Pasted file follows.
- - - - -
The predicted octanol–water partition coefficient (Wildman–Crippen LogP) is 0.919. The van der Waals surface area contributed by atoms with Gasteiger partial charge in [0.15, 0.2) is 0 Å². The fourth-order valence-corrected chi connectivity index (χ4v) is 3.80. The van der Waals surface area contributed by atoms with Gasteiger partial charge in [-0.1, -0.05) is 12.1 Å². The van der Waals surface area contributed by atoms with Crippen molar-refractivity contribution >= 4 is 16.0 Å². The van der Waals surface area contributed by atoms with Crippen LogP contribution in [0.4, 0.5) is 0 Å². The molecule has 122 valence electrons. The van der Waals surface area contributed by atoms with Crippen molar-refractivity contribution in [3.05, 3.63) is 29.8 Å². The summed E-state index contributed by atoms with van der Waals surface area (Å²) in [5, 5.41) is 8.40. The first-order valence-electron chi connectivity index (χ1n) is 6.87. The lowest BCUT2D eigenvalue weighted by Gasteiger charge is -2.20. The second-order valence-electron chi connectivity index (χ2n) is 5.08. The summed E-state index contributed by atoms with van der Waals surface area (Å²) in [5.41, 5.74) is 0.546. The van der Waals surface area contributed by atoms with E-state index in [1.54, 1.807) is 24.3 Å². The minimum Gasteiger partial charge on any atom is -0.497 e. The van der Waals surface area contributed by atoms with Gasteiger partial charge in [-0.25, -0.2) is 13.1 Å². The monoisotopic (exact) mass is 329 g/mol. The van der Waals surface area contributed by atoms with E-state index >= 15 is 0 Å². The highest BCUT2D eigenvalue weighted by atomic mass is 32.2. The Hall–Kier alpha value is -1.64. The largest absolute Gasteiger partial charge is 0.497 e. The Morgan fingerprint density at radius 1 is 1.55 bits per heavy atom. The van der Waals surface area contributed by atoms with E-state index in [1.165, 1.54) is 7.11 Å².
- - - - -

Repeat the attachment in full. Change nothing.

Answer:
The predicted octanol–water partition coefficient (Wildman–Crippen LogP) is 0.919. The van der Waals surface area contributed by atoms with Gasteiger partial charge in [0.15, 0.2) is 0 Å². The fourth-order valence-corrected chi connectivity index (χ4v) is 3.80. The van der Waals surface area contributed by atoms with Gasteiger partial charge in [-0.1, -0.05) is 12.1 Å². The van der Waals surface area contributed by atoms with Crippen molar-refractivity contribution >= 4 is 16.0 Å². The van der Waals surface area contributed by atoms with Crippen LogP contribution in [0.4, 0.5) is 0 Å². The molecule has 122 valence electrons. The van der Waals surface area contributed by atoms with Crippen molar-refractivity contribution in [3.05, 3.63) is 29.8 Å². The summed E-state index contributed by atoms with van der Waals surface area (Å²) in [5, 5.41) is 8.40. The first-order valence-electron chi connectivity index (χ1n) is 6.87. The lowest BCUT2D eigenvalue weighted by Gasteiger charge is -2.20. The second-order valence-electron chi connectivity index (χ2n) is 5.08. The summed E-state index contributed by atoms with van der Waals surface area (Å²) in [5.41, 5.74) is 0.546. The van der Waals surface area contributed by atoms with E-state index in [1.54, 1.807) is 24.3 Å². The minimum Gasteiger partial charge on any atom is -0.497 e. The van der Waals surface area contributed by atoms with Gasteiger partial charge in [-0.25, -0.2) is 13.1 Å². The monoisotopic (exact) mass is 329 g/mol. The van der Waals surface area contributed by atoms with E-state index >= 15 is 0 Å². The highest BCUT2D eigenvalue weighted by atomic mass is 32.2. The Hall–Kier alpha value is -1.64. The largest absolute Gasteiger partial charge is 0.497 e. The Morgan fingerprint density at radius 1 is 1.55 bits per heavy atom. The van der Waals surface area contributed by atoms with E-state index in [1.165, 1.54) is 7.11 Å².